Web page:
Israel Used US-Supplied White Phosphorous in Attack on Southern Lebanon

Jake Sullivan previously said the US was not drawing red lines on Israel's use of the incendiary weapon

Israel used US-provided white phosphorous munitions in an attack on southern Lebanon that wounded nine civilians, The Washington Post reported on Monday.

White phosphorous can be used by militaries as a smokescreen or as an incendiary chemical weapon that can burn buildings or human skin on contact, in some cases all the way to the bone.

A journalist working for the Post found the remnants of three 155mm white phosphorous artillery shells in Dheira, Lebanon, near the border with Israel. The white phosphorous incinerated at least four homes, and three out of the nine civilians who were injured in the attack had to be hospitalized.

The production code on the shells showed that they were produced in the US. It’s unclear if the white phosphorous ammunition was provided to Israel as part of the billions in annual military aid it receives each year from the US or if it is part of the new weapons shipments the Pentagon has been sending on a near-daily basis since October 7.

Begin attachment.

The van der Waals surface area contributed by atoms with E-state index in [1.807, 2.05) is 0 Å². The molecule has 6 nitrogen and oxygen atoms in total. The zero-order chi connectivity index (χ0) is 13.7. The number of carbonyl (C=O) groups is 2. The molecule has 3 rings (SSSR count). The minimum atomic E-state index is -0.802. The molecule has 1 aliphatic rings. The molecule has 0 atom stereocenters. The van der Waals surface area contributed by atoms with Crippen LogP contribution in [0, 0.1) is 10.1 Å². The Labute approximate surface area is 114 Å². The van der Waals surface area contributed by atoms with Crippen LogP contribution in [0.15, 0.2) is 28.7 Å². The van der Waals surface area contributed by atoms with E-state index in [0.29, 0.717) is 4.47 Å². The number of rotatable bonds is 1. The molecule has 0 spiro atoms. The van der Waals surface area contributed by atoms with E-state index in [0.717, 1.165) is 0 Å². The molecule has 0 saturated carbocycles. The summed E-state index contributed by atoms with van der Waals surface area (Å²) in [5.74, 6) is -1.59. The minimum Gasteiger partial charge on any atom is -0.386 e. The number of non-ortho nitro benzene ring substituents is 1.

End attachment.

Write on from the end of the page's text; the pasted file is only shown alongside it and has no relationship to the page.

The Israeli military claims it only uses white phosphorous to create smokescreens to protect its troops, but there were no Israeli soldiers on the Lebanese side of the border when the incendiary weapon was fired on Dheira. Photos and videos verified by the Post showed white phosphorous falling on Dheira on October 16.

Rights groups are calling for the attack on Dheira to be investigated as a war crime. Human Rights Watch has said it also verified videos of white phosphorous being used in Gaza in October.

On October 15, a day before the Dheira attack, US National Security Advisor Jake Sullivan was asked about Israel’s use of white phosphorous, and he said it was not his job to draw “red lines” for the Israeli military.

Author: Dave DeCamp

Dave DeCamp is the news editor of, follow him on Twitter @decampdave.